The following are the presenters and workshops for the 2022 West Virginia Writers Fall Conference, Saturday, November 5 at the Clarksburg-Harrison Public Library along with the event schedule.
Renée K. Nicholson is the author of Fierce and Delicate: Essays on Dance and Illness, as well as co-editor of Bodies of Truth: Personal Narratives of Illness, Disability, and Medicine and two collections of poetry: Roundabout Directions to Lincoln Center, and the forthcoming Postscript. She directs the Humanities Center at West Virginia University. Renée’s writing can be found at Electric Literature, The Millions, Poets & Writers, Bellevue Literary Review, The Gettysburg Review, and elsewhere. You can find her online at www.reneenicholson.com and on Twitter @summerbooks1.
Revising the Problem Poem
Everyone has that poem, full of potential, good but not ready yet, the kind that frustrates writers because it's so close and at the same time never seems to get "done." Learn strategies for revising those tricky poems. Please bring a copy of a poem presenting problems to get the most out of this session.
The List Becomes a Poem
As humans, we're natural list makers, and we can use this inclination to write poems that use lists in new and surprising ways. Learn techniques to create compelling list poems, look at unique and inspiring examples, and draft a list poem in this session.
Art Stringer is the author of four poetry collections, most recently Asbestos Brocade (Salmon Poetry, 2017), as well as the chapbook time lapse (2020). His work has appeared in journals and anthologies including Backcountry: Contemporary Writing in West Virginia, edited by Irene McKinney. He has also edited and introduced an edition of Paradox Hill by West Virginia poet Louise McNeill. He taught writing and literature at Marshall University for 24 years and lives in Huntington.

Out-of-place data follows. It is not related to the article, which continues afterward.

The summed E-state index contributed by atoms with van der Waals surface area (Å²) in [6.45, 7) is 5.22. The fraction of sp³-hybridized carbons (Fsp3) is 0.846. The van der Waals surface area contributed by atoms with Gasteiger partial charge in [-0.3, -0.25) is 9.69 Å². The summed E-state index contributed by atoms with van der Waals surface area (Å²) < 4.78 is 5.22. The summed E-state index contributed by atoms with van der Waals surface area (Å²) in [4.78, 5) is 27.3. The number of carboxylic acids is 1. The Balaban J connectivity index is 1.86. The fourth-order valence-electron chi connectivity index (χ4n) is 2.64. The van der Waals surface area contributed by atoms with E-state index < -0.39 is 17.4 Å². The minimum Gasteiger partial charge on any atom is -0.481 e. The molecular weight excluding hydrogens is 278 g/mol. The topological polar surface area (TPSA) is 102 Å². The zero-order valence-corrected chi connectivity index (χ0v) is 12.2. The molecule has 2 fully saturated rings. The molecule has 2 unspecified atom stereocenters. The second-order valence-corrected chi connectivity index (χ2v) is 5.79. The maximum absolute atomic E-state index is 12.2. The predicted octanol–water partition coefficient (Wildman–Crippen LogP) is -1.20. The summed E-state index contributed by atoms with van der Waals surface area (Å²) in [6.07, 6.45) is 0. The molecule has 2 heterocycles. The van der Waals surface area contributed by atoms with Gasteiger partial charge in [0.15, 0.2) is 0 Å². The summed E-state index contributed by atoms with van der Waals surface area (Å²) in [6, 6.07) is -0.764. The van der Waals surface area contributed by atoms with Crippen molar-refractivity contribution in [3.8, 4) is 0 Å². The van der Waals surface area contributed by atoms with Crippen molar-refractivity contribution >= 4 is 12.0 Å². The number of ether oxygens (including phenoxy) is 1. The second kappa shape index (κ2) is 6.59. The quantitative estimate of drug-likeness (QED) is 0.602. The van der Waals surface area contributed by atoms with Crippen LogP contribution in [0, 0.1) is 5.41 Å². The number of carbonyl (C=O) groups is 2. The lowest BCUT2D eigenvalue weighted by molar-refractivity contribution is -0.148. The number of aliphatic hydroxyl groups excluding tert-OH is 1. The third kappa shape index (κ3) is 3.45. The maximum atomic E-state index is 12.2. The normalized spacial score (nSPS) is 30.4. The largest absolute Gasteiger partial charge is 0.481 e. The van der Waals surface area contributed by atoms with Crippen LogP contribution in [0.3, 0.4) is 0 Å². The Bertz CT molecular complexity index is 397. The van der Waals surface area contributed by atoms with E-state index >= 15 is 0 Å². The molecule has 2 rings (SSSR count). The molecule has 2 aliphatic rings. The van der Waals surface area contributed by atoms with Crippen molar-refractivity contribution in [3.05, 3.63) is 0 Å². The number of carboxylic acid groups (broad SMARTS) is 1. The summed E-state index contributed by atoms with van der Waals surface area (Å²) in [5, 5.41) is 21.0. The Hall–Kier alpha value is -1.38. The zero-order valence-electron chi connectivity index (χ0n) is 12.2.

Poetry: Sound and Sense
We will explore the voicing of words and how saying poems impart a physicality to the experience that amplifies content, creates form, and suggests meanings beyond the literal. Time for writing and sharing small drafts of participants' work.
In our vast visual environment, poetry inspired by images and other art forms has become widely practiced. We will briefly explore the ekphrastic tradition and elements, then choose an image (selection provided) to create and share a draft.
Emeritus Professor of English at Marshall University, John Van Kirk is the author of the novel Song for Chance. His short stories have been awarded the O. Henry Prize and the Iowa Review Fiction Prize. He is known for his inspiring writing prompts and has taught hundreds of writers, many of whom have gone on to publish their work—including a few best-sellers.
Jumpstart that story you’ve been waiting to write, or fire up the opening of a story. Using examples from literature and writing exercises, we will examine how the right choice of tense grabs the reader’s attention. By the end of the workshop, participants should have an engaging opening paragraph in hand.
Three Kinds of Endings
Every story has three endings. Understanding what they are and how to work with them will help you find the right ending for your story. Using short writing exercises and examples from literature, we will move quickly from theory to practice in writing a final paragraph that leaves your reader feeling satisfied.
West Virginia native Marie Manilla was Shepherd University’s 2021 Appalachian Heritage Writer-in-Residence. Winner of the Weatherford Award, her novel The Patron Saint of Ugly was the 2021 One Book, One West Virginia common read. Shrapnel, set in Marie’s hometown of Huntington, received the Fred Bonnie Award for Best First Novel. Stories in her collection, Still Life with Plums, first appeared in the Chicago Tribune, Prairie Schooner, Mississippi Review, and other journals. Her essays have appeared in Word Riot, Cossack Review, Hippocampus, Under the Sun, Gargoyle, and elsewhere. Learn more at www.mariemanilla.com.
Creative Nonfiction – Micro Memoirs
Session One will explore micro memoirs, which are potent nuggets of short prose, often less than 100 words. Where do we find those gems? How do we craft them into powerful jolts that will leave readers going Oh! We’ll look at several examples and try our hand at writing our own micro memoirs.
Creative Nonfiction – Story Braiding
Explore the craft element of braiding, which is the weaving together of seemingly unrelated material that, by the end, is inextricably bound. Braiding adds layers and texture that enrich any piece of writing. We’ll look at examples and try our hand at this essential skill all writers should have in their toolkits.